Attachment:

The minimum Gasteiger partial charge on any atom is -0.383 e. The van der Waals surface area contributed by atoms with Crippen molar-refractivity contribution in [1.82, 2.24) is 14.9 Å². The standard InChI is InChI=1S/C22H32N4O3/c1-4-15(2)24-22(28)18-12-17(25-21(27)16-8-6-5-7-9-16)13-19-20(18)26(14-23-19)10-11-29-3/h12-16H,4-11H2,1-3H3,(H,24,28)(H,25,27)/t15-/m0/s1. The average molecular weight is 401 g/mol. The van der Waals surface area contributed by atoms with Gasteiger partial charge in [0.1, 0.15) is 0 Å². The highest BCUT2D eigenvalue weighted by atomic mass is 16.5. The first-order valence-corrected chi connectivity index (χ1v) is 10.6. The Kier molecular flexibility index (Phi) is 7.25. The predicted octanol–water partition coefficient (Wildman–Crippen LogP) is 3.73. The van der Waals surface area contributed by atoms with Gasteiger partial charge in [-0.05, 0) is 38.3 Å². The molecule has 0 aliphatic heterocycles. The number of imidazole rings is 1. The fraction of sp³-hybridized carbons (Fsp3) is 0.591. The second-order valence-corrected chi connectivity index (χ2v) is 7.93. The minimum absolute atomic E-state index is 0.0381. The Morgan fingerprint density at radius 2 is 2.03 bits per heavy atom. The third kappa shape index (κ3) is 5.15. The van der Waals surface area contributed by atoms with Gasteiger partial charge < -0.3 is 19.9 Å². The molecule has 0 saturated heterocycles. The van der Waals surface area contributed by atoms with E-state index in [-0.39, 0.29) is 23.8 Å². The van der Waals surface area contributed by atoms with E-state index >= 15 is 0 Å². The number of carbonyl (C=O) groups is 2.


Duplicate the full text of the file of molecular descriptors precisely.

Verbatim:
The minimum Gasteiger partial charge on any atom is -0.383 e. The van der Waals surface area contributed by atoms with Crippen molar-refractivity contribution in [1.82, 2.24) is 14.9 Å². The standard InChI is InChI=1S/C22H32N4O3/c1-4-15(2)24-22(28)18-12-17(25-21(27)16-8-6-5-7-9-16)13-19-20(18)26(14-23-19)10-11-29-3/h12-16H,4-11H2,1-3H3,(H,24,28)(H,25,27)/t15-/m0/s1. The average molecular weight is 401 g/mol. The van der Waals surface area contributed by atoms with Gasteiger partial charge in [0.1, 0.15) is 0 Å². The highest BCUT2D eigenvalue weighted by atomic mass is 16.5. The first-order valence-corrected chi connectivity index (χ1v) is 10.6. The Kier molecular flexibility index (Phi) is 7.25. The predicted octanol–water partition coefficient (Wildman–Crippen LogP) is 3.73. The van der Waals surface area contributed by atoms with Gasteiger partial charge in [-0.05, 0) is 38.3 Å². The molecule has 0 aliphatic heterocycles. The number of imidazole rings is 1. The fraction of sp³-hybridized carbons (Fsp3) is 0.591. The second-order valence-corrected chi connectivity index (χ2v) is 7.93. The minimum absolute atomic E-state index is 0.0381. The Morgan fingerprint density at radius 2 is 2.03 bits per heavy atom. The third kappa shape index (κ3) is 5.15. The van der Waals surface area contributed by atoms with Gasteiger partial charge < -0.3 is 19.9 Å². The molecule has 0 saturated heterocycles. The van der Waals surface area contributed by atoms with E-state index in [-0.39, 0.29) is 23.8 Å². The van der Waals surface area contributed by atoms with E-state index >= 15 is 0 Å². The number of carbonyl (C=O) groups is 2.